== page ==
Emptiness was an abstract concept like the one before to me until I had a few personal experiences to show it existed. The first involved a friend who had begun practicing something with me to open one of his doorways of perception. At some point he told me he felt his third eye start pulsing and he saw multiple afterimages behind each person in the room representing different possibilities they could manifest in the next moment. Before long he was able to use this to guide the conversation and see everything that would happen, which was a very interesting experience. Bruce told us that my friend had glimpsed one of the opening stages of emptiness.
A few weeks later, I was tired, and some parts of my brain started going into spasm. I began to notice things having a rippling translucent layer on top of them, which gradually progressed to them appearing more and more hollow (and then abruptly cut off). Bruce once again said this was a common initial experience of emptiness. These examples may seem outside the discourse of Chinese philosophy, but I believe that giving experiential examples to demonstrate this abstract concept will make it easier to comprehend.
Understanding the nature of emptiness was given such strong emphasis by Chuang Tse because it is an intermediate Taoist practice that eventually leads to seeing the Tao. Working with the notion of emptiness thus is a primary goal of Taoism. As a result, both Chuang Tse and Lao Tse deemed this to be a very important teaching to impart, and mentioned it numerous times throughout their writings. Since debating Chuang Tse’s work is my focus, only quotes from him will be mentioned. Here are two that I feel show the importance not just of seeing the emptiness in objects (and in turn their fundamental essence), but of allowing that state to arise within your own mind. In this state, the mind’s artificially created forms melt away and bring one closer to the Tao.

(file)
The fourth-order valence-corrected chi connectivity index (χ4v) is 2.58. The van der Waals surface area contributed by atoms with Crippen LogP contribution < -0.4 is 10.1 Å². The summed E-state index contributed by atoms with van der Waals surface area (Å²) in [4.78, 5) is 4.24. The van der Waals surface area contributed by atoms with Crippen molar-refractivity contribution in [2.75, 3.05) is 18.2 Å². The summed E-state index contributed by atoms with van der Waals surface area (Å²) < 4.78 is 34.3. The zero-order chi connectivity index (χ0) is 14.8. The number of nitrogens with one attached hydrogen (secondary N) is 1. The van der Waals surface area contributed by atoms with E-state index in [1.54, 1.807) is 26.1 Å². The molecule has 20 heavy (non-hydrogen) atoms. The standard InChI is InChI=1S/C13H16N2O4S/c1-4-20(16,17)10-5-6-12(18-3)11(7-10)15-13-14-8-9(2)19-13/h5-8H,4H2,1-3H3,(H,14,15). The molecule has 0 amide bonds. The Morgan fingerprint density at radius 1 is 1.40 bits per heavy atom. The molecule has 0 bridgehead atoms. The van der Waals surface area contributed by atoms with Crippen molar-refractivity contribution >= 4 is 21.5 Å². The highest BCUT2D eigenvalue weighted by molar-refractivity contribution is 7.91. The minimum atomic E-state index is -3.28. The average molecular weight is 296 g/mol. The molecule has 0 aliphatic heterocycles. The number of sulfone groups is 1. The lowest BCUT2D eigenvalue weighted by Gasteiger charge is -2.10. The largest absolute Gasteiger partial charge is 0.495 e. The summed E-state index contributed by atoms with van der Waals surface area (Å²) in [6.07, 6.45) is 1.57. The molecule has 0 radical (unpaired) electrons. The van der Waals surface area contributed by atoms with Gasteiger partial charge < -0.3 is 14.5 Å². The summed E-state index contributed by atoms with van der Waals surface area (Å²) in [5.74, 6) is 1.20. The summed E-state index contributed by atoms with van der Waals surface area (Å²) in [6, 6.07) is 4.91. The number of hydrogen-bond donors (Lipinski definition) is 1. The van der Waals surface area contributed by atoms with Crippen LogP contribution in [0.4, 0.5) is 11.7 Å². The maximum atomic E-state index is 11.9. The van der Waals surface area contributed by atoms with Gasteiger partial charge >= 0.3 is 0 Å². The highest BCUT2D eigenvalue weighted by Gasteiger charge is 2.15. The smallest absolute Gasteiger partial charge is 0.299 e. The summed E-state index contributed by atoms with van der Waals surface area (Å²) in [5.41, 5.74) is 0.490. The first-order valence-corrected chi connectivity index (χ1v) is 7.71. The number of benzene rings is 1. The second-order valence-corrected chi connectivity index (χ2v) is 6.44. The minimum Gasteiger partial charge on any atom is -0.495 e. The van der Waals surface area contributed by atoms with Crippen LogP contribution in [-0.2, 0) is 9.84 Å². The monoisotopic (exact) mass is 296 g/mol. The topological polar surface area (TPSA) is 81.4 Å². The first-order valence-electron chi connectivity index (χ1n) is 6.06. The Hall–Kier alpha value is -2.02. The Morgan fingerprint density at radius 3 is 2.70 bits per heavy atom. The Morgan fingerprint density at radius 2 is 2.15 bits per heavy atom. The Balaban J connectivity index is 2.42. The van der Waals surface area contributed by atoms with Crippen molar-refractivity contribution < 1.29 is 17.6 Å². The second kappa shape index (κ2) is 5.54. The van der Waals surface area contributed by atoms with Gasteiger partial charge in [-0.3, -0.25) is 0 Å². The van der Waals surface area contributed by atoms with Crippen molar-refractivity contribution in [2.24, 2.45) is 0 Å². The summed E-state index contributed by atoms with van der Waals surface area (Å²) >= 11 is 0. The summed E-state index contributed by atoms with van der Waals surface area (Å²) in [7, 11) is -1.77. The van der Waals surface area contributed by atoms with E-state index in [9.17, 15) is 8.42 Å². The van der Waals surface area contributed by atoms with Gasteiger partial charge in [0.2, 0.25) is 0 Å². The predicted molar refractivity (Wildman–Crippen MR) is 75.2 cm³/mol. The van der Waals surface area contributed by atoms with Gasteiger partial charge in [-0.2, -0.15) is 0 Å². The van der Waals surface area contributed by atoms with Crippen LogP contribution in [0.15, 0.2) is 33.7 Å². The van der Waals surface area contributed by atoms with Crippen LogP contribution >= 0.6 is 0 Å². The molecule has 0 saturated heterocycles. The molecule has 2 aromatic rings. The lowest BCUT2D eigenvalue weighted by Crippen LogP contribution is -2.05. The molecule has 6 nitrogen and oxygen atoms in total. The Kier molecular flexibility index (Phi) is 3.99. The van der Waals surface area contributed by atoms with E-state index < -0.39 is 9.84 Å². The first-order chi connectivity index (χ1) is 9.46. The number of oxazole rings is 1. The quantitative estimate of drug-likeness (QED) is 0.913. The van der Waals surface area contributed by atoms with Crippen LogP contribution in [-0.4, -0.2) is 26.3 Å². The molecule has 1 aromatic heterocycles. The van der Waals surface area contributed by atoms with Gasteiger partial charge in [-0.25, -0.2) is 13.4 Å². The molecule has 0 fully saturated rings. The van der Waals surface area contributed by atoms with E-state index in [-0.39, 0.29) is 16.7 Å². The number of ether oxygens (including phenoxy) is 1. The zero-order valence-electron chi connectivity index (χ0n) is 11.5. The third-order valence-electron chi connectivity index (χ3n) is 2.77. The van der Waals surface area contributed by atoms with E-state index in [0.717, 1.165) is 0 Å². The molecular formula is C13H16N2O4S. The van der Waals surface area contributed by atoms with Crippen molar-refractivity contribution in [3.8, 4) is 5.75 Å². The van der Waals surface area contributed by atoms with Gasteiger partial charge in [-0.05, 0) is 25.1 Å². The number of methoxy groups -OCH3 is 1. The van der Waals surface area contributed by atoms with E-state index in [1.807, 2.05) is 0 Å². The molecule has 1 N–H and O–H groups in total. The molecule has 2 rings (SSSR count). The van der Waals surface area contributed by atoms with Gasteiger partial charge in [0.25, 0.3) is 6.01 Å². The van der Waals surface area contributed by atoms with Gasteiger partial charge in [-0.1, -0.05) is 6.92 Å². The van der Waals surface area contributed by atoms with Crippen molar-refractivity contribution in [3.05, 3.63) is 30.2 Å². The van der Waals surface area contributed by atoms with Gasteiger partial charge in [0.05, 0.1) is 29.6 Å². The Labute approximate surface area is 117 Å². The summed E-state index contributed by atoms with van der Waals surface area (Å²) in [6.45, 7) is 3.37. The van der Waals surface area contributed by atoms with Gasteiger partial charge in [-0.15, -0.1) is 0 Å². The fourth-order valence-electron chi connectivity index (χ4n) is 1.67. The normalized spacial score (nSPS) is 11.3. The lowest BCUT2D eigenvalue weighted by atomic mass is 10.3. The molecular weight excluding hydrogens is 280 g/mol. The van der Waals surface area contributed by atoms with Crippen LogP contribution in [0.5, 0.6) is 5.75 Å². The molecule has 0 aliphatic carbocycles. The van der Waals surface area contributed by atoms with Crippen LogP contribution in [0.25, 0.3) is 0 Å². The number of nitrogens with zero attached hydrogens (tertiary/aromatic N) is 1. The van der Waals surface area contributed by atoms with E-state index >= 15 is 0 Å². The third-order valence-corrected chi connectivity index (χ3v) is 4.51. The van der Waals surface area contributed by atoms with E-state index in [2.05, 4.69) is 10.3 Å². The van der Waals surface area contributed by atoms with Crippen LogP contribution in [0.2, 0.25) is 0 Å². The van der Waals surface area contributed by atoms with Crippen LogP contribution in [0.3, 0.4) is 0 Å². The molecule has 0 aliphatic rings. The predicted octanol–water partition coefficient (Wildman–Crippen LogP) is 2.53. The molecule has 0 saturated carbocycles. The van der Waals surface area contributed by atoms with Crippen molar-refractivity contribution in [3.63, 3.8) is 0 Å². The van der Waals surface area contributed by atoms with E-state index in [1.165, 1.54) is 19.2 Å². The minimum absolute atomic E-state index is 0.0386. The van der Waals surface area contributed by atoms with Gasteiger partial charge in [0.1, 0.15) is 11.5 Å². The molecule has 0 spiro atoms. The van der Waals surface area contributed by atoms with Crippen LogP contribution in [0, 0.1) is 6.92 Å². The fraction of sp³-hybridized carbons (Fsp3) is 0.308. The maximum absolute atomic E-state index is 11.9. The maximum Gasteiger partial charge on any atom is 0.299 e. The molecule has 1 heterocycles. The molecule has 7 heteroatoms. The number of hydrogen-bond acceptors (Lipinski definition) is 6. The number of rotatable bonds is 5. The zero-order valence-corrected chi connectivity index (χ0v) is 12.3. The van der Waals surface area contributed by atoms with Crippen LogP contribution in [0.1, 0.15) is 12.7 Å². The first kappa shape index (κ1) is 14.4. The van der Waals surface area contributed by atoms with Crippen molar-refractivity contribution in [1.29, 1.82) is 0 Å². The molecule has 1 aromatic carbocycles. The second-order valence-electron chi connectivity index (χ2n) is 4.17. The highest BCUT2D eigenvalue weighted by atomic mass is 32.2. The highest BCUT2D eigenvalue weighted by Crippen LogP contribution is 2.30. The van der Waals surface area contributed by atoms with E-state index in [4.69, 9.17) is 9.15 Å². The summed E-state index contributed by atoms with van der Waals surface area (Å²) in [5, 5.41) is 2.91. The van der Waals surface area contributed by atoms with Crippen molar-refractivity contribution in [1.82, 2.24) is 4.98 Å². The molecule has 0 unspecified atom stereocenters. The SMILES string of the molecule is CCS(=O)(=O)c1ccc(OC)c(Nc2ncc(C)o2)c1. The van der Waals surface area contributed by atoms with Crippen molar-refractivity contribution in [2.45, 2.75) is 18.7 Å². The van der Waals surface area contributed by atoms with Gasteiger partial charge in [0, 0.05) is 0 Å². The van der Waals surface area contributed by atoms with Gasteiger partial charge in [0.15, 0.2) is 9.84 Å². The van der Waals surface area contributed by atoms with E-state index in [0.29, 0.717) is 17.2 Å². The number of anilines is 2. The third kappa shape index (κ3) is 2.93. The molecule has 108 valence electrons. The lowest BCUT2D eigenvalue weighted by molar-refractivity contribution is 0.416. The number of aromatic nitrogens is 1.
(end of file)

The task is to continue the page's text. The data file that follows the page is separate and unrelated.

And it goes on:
May I ask about fasting of the mind? Unify your zhi (will/plans), Do not listen with your ears but listen with your mind. Do not listen with your mind but listen with your chi. Listening stops with the ear. The mind stops with signs. Chi is empty and waits on external things. Only the Way gathers in emptiness. Emptiness is the fasting of the mind.
Here Chuang Tse is making the point that different forms of thinking exist, which eventually arrive at the process of knowing Tse terms “emptiness,” which in turn leads to the Tao.
Don’t take responsibility or claim knowledge . . . . Take everything you get from Heaven, but don’t consider it gain. Just be empty. Perfect people use their minds like mirrors, not welcoming things as they come or escorting them as they go.
Here Chuang Tse asserts that emptiness is the key to true knowledge. To reach it (and later arrive at the Tao), you must become completely unattached to your own thoughts and knowledge, and instead be open to the spontaneous flow of nature.
The modern focus is much more on the external world. Given how things seem to be connected, it’s fair to assume Chuang Tse’s writings about internal emptiness can be applied to external ones as well. Of course, the question is how.
Please click here to read Part Three of this article.